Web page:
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08 Sep 2005 - 23:40 released extended response items on the ISAT.
around the calendar to local businesses. The cost of ad space is based on
the number of square units each ad contains. The company charges $40.00
for Ad Space D. Using this information:
Draw an Ad Space that costs exactly $60 in the gridded space on page 10 of
the answer document.
And here's the illustration:
I like this problem, although wiser heads here at ktm may give me reasons why I shouldn't, in which case I'll revise my opinion. I like it because it's visual & spatial as well as 'numerical' (if that's the right word), and because I've found Christopher to be very challenged by any problem that asks him to combine numerical thinking or problem-solving with spatial 'thinking' or problem solving. And of course I love the Singapore bar models, and this problem reminds me of them. I also like it because it has 2 steps: you have to figure out how much each square costs & then you have to figure out how many squares $60 would buy. I like the open-endedness of this particular problem, too. A child could simply count the number of squares in Ad Space D (40) and then divide 40 dollars by 40 squares to get $1/square. Or he or she could notice that Ad Space D is a standard multiplication array, and multiply 4 by 10 to get 40. I'm sure a lot of kids would start out counting & then notice, mid-stream, that they could have arrived at their answer more efficiently by multiplying instead. Which is good. A little Math Object Lesson buried inside a story problem. I like that! Last but not least, I kind of like the fact that each square turns out to cost exactly one dollar. I don't know why. It reminds me of a genre of problems in Russian Math, in which you go through all kinds of elaborate, painstaking calculations only to end up with an answer of ONE. Or maybe TWO. Or, when things get really fancy, ONE HALF. Interestingly, I'm finding, as I work my way through RUSSIAN MATH, that I'm becoming quite attached to the number one. Every time it crops up as an answer I think: I should have seen that coming. An answer of one always seems like a flag, a sign that there was an easier, more elegant way to do whatever it was I was doing.....but I missed it. Russian Math has all kinds of 'surprise answers,' and I think a surprise answer in the middle of an ISAT could be slightly.....fun? An answer of one is like a little joke.
Susan H says is already happening. We're looking at a massive waste of teachers' and students' time. Last but not least, I'd bet the ranch you learn nothing from the verbal explanation that you didn't already learn by looking at the student's work. Being able to produce a fluent, intelligible verbal explanation of a mathematical solution is almost certainly important for math teachers. It's not important for the rest of us.
but less than 50. Each student will have a partner on the bus. At the
museum, each tour group will have exactly 6 students.
How many students are going to the museum? Show all your work. Explain in words how you got your answer and why
you took the steps you did to solve the problem.
Unless 5th graders in Illinois are doing a lot of prime factor problems, I don't see any reason to include an item like this one on a timed assessment. First of all, no one should have to be doing discovery ON A TEST. And second, this problem has two answers (36 & 42, right?), but the wording implies that it has just one answer, and that one answer is findable. I am DISCOVERING the fact that I don't think red herrings belong in math classes. Certainly not in elementary school math classes. What is the point? You are teaching children to distrust the English language at the precise moment they're learning grammar & composition. An unreliable narrator in a work of fiction can be a terrific device. But an unreliable questioner in an examination is just wrong. I'm against it.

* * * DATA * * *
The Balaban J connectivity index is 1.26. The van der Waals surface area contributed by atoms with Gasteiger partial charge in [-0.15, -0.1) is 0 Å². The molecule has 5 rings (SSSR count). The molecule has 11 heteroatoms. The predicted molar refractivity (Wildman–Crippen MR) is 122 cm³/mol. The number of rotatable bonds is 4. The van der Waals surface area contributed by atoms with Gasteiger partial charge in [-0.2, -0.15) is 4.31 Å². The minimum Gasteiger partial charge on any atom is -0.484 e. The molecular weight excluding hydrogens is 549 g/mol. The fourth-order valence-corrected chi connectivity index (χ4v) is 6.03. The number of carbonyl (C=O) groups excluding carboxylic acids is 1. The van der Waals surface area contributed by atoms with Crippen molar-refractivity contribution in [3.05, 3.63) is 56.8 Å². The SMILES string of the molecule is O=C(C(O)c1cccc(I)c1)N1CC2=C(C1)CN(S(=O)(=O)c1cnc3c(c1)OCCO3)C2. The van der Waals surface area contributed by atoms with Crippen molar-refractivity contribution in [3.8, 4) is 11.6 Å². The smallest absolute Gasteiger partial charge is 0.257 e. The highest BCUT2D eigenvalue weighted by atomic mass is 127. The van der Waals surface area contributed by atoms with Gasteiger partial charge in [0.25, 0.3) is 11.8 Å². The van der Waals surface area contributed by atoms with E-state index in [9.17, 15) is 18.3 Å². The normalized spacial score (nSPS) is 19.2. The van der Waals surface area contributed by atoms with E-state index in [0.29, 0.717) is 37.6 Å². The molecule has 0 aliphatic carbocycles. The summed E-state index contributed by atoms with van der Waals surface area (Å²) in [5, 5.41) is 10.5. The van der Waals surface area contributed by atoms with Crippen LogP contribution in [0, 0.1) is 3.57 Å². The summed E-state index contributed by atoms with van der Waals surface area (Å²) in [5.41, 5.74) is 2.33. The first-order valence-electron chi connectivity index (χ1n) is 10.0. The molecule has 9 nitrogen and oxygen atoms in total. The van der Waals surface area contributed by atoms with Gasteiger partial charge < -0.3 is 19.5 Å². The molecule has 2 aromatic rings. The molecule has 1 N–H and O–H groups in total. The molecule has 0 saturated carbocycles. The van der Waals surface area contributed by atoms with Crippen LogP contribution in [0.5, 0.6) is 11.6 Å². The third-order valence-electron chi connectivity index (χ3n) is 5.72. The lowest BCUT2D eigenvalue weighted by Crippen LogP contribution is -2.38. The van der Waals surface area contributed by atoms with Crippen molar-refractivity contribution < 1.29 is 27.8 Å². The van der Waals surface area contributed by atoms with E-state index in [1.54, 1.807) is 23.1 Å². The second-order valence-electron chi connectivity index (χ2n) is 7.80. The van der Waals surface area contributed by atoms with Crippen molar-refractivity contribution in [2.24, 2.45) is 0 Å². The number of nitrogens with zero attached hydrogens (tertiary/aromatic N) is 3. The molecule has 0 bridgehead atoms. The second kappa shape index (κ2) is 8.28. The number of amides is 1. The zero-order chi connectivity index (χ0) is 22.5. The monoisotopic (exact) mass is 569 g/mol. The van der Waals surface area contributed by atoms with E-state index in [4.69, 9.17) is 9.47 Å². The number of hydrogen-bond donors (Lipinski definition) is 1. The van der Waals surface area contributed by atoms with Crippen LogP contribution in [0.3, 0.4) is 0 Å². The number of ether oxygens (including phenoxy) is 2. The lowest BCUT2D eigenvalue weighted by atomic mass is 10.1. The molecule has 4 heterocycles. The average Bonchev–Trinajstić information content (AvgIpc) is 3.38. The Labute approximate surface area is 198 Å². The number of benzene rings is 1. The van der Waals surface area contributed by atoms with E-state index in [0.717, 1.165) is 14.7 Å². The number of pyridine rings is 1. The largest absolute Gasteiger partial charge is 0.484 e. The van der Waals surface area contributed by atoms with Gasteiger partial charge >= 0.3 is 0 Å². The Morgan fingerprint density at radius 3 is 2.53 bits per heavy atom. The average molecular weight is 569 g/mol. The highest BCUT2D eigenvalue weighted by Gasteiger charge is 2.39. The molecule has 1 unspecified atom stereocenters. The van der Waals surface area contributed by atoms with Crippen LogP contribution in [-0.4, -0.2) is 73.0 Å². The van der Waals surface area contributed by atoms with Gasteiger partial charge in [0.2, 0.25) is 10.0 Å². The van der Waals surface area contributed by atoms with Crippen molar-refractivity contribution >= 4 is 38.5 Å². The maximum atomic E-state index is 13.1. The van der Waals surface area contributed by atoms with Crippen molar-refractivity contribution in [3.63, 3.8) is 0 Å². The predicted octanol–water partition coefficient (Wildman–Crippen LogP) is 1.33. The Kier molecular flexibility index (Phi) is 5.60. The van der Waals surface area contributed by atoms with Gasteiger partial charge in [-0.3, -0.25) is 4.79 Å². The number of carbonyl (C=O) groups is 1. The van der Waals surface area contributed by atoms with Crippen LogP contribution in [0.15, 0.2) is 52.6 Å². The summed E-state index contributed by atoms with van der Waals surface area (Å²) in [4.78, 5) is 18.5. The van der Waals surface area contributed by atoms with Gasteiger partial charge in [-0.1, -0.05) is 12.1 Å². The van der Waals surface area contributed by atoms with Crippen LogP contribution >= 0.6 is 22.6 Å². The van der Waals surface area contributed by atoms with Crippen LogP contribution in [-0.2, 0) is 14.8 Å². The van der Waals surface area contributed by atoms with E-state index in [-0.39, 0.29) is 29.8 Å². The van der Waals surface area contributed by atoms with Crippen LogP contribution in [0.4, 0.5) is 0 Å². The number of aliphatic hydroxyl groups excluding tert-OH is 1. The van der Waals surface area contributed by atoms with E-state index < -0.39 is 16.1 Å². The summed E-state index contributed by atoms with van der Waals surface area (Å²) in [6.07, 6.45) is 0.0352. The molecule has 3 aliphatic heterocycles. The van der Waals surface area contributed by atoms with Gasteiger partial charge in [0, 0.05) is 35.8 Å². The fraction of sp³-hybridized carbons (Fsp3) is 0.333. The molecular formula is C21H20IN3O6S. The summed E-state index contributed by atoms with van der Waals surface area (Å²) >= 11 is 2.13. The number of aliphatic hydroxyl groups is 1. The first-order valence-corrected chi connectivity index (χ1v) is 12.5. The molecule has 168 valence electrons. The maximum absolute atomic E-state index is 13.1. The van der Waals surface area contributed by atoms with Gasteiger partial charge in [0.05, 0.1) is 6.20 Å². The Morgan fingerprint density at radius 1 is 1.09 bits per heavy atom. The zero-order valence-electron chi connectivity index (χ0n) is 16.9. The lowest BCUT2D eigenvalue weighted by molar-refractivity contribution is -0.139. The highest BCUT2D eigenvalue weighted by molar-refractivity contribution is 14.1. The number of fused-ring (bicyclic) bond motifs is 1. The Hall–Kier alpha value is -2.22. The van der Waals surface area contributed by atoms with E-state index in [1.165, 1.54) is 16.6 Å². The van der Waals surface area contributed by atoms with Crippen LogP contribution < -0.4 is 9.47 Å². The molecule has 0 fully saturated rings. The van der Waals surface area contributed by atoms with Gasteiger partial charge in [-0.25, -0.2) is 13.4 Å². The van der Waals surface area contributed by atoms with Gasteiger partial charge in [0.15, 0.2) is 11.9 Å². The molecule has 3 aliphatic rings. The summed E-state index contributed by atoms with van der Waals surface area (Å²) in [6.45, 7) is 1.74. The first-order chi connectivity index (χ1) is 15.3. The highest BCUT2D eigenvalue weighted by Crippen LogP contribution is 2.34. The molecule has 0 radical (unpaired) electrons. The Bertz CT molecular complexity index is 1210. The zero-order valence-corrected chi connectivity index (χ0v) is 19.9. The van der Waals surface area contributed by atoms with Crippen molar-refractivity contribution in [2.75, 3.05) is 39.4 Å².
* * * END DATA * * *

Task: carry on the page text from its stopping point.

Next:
each, and he sold regular pumpkins for $4.00 each. Peter sold 80 pumpkins
and collected $395.00.
How many jumbo pumpkins and regular pumpkins did he sell? Show all your work. Explain in words how you got your answer and why
you took the steps you did to solve the problem.
The problem is fine, assuming these kids have actually been taught some algebra. If they haven't, this is a discovery problem on a timed assessment, and I'm against it. So, assuming they've learned how to set up & solve equations with unknowns, the problem is good. IMO. The demand that the student explain each step in words is not.
'Student Friendly' Mathematics Scoring Rubric Assuming I'm reading this correctly (I feel a little distrustful), students must get all computations correct in order to earn the highest possible score of 4. They can earn a score of 3 with minor mistakes in computation, which I feel is fair, though others may disagree. What I reject absolutely is the explanation section:
This is wrong. I don't believe a 4 should depend upon being able to supply an explanation in any case. But here you have a child who can explain why he or she did what she did in a drawing, which is no mean feat (and I'm in a position to know) and even that isn't enough. Pace Anne, you'll notice that it's not OK for a child to explain what he/she has done by offering a mathematical demonstration, as the teachers in Liping Ma's book do. Anne's right about that; it struck me, too. Over and over again, when Liping Ma asks a Chinese teacher why he/she teaches an idea a certain way, the teacher responds by writing out a proof-like mathematical demonstration. That's what makes the book incredibly difficult (and incredibly valuable) to read for most of us; the teachers don't translate math into words, and neither does Ma. For Chinese teachers, math is math.
This drops you to a 3:
A couple of years ago the head of our school board sent out an email explaining the adoption of TRAILBLAZERS that included this line (from memory): In recent years math has become language-based. I think that would come as a surprise to actual mathematicians.
extended response problem from IL state test
extended response problem 1
extended response problem 2
extended response problem 6
extended response problems 7, 8, 9
direct instruction & the rigor conundrum